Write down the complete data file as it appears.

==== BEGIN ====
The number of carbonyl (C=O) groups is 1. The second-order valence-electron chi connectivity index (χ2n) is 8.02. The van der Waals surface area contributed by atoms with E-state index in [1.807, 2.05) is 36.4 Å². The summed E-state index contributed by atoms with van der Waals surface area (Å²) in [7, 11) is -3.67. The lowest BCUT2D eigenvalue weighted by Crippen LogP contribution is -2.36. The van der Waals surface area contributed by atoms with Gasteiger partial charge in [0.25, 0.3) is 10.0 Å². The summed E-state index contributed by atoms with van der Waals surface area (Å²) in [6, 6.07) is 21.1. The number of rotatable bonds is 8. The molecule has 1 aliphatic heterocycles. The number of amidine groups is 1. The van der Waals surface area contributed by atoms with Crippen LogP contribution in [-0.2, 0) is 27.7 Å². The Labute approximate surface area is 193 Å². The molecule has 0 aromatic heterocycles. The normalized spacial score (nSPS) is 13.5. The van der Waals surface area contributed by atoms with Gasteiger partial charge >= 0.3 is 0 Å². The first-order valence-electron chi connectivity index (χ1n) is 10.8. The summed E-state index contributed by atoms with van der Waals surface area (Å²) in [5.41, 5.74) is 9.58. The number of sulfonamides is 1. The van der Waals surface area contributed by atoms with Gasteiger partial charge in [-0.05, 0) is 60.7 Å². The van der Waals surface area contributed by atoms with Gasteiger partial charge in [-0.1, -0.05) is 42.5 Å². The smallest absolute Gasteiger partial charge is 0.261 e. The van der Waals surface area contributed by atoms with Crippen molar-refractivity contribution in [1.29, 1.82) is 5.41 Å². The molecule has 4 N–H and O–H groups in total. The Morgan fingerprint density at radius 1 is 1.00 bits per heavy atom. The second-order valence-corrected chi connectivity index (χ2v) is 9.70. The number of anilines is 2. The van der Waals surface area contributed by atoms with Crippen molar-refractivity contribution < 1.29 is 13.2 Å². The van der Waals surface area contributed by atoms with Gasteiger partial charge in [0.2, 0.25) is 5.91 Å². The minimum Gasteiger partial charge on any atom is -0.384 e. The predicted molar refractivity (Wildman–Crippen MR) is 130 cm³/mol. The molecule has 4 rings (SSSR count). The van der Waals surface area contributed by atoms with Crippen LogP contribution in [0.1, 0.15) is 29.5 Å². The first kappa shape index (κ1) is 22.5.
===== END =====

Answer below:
The number of carbonyl (C=O) groups is 1. The second-order valence-electron chi connectivity index (χ2n) is 8.02. The van der Waals surface area contributed by atoms with E-state index in [1.807, 2.05) is 36.4 Å². The summed E-state index contributed by atoms with van der Waals surface area (Å²) in [7, 11) is -3.67. The lowest BCUT2D eigenvalue weighted by Crippen LogP contribution is -2.36. The van der Waals surface area contributed by atoms with Gasteiger partial charge in [0.25, 0.3) is 10.0 Å². The summed E-state index contributed by atoms with van der Waals surface area (Å²) in [6, 6.07) is 21.1. The number of rotatable bonds is 8. The molecule has 1 aliphatic heterocycles. The number of amidine groups is 1. The van der Waals surface area contributed by atoms with Crippen LogP contribution in [-0.2, 0) is 27.7 Å². The Labute approximate surface area is 193 Å². The molecule has 0 aromatic heterocycles. The normalized spacial score (nSPS) is 13.5. The van der Waals surface area contributed by atoms with Gasteiger partial charge >= 0.3 is 0 Å². The first-order valence-electron chi connectivity index (χ1n) is 10.8. The summed E-state index contributed by atoms with van der Waals surface area (Å²) in [5.41, 5.74) is 9.58. The number of sulfonamides is 1. The van der Waals surface area contributed by atoms with Gasteiger partial charge in [-0.05, 0) is 60.7 Å². The van der Waals surface area contributed by atoms with Gasteiger partial charge in [-0.1, -0.05) is 42.5 Å². The smallest absolute Gasteiger partial charge is 0.261 e. The van der Waals surface area contributed by atoms with Crippen molar-refractivity contribution in [1.29, 1.82) is 5.41 Å². The molecule has 4 N–H and O–H groups in total. The Morgan fingerprint density at radius 1 is 1.00 bits per heavy atom. The second-order valence-corrected chi connectivity index (χ2v) is 9.70. The number of anilines is 2. The van der Waals surface area contributed by atoms with Crippen molar-refractivity contribution < 1.29 is 13.2 Å². The van der Waals surface area contributed by atoms with Gasteiger partial charge in [0.2, 0.25) is 5.91 Å². The minimum Gasteiger partial charge on any atom is -0.384 e. The predicted molar refractivity (Wildman–Crippen MR) is 130 cm³/mol. The molecule has 4 rings (SSSR count). The van der Waals surface area contributed by atoms with Crippen LogP contribution in [0.1, 0.15) is 29.5 Å². The first kappa shape index (κ1) is 22.5.